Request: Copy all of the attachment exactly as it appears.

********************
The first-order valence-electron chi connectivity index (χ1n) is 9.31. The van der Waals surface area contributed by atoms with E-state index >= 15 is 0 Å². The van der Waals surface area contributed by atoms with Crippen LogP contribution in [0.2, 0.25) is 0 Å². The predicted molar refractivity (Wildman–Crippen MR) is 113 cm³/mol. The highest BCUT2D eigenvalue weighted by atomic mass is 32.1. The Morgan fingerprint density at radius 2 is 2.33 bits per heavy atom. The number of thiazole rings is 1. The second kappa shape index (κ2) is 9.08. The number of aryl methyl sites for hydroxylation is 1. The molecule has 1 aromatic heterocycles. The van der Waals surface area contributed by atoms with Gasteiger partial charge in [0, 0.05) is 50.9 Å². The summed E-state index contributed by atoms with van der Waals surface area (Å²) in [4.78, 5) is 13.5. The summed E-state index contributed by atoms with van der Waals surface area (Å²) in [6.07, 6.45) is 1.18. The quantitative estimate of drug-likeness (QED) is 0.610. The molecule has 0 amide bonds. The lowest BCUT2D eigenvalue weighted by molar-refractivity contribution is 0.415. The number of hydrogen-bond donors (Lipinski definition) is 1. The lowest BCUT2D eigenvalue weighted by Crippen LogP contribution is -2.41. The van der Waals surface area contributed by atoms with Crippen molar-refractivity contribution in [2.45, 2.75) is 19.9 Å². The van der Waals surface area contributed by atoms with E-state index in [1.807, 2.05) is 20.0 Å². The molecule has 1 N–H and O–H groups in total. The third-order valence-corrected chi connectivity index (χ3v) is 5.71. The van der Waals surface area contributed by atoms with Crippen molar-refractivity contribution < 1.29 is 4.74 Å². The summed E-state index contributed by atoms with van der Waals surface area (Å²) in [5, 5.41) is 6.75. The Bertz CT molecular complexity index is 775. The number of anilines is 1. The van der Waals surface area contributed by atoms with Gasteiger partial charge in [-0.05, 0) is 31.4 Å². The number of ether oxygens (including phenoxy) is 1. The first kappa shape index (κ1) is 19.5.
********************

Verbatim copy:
The first-order valence-electron chi connectivity index (χ1n) is 9.31. The van der Waals surface area contributed by atoms with E-state index >= 15 is 0 Å². The van der Waals surface area contributed by atoms with Crippen LogP contribution in [0.2, 0.25) is 0 Å². The predicted molar refractivity (Wildman–Crippen MR) is 113 cm³/mol. The highest BCUT2D eigenvalue weighted by atomic mass is 32.1. The Morgan fingerprint density at radius 2 is 2.33 bits per heavy atom. The number of thiazole rings is 1. The second kappa shape index (κ2) is 9.08. The number of aryl methyl sites for hydroxylation is 1. The molecule has 1 aromatic heterocycles. The van der Waals surface area contributed by atoms with Gasteiger partial charge in [0, 0.05) is 50.9 Å². The summed E-state index contributed by atoms with van der Waals surface area (Å²) in [4.78, 5) is 13.5. The summed E-state index contributed by atoms with van der Waals surface area (Å²) in [6.07, 6.45) is 1.18. The quantitative estimate of drug-likeness (QED) is 0.610. The molecule has 0 amide bonds. The lowest BCUT2D eigenvalue weighted by molar-refractivity contribution is 0.415. The number of hydrogen-bond donors (Lipinski definition) is 1. The lowest BCUT2D eigenvalue weighted by Crippen LogP contribution is -2.41. The van der Waals surface area contributed by atoms with Crippen molar-refractivity contribution in [2.45, 2.75) is 19.9 Å². The van der Waals surface area contributed by atoms with E-state index in [1.807, 2.05) is 20.0 Å². The molecule has 1 N–H and O–H groups in total. The third-order valence-corrected chi connectivity index (χ3v) is 5.71. The van der Waals surface area contributed by atoms with Crippen molar-refractivity contribution < 1.29 is 4.74 Å². The summed E-state index contributed by atoms with van der Waals surface area (Å²) in [5, 5.41) is 6.75. The Bertz CT molecular complexity index is 775. The number of anilines is 1. The van der Waals surface area contributed by atoms with Gasteiger partial charge in [-0.05, 0) is 31.4 Å². The number of ether oxygens (including phenoxy) is 1. The first kappa shape index (κ1) is 19.5.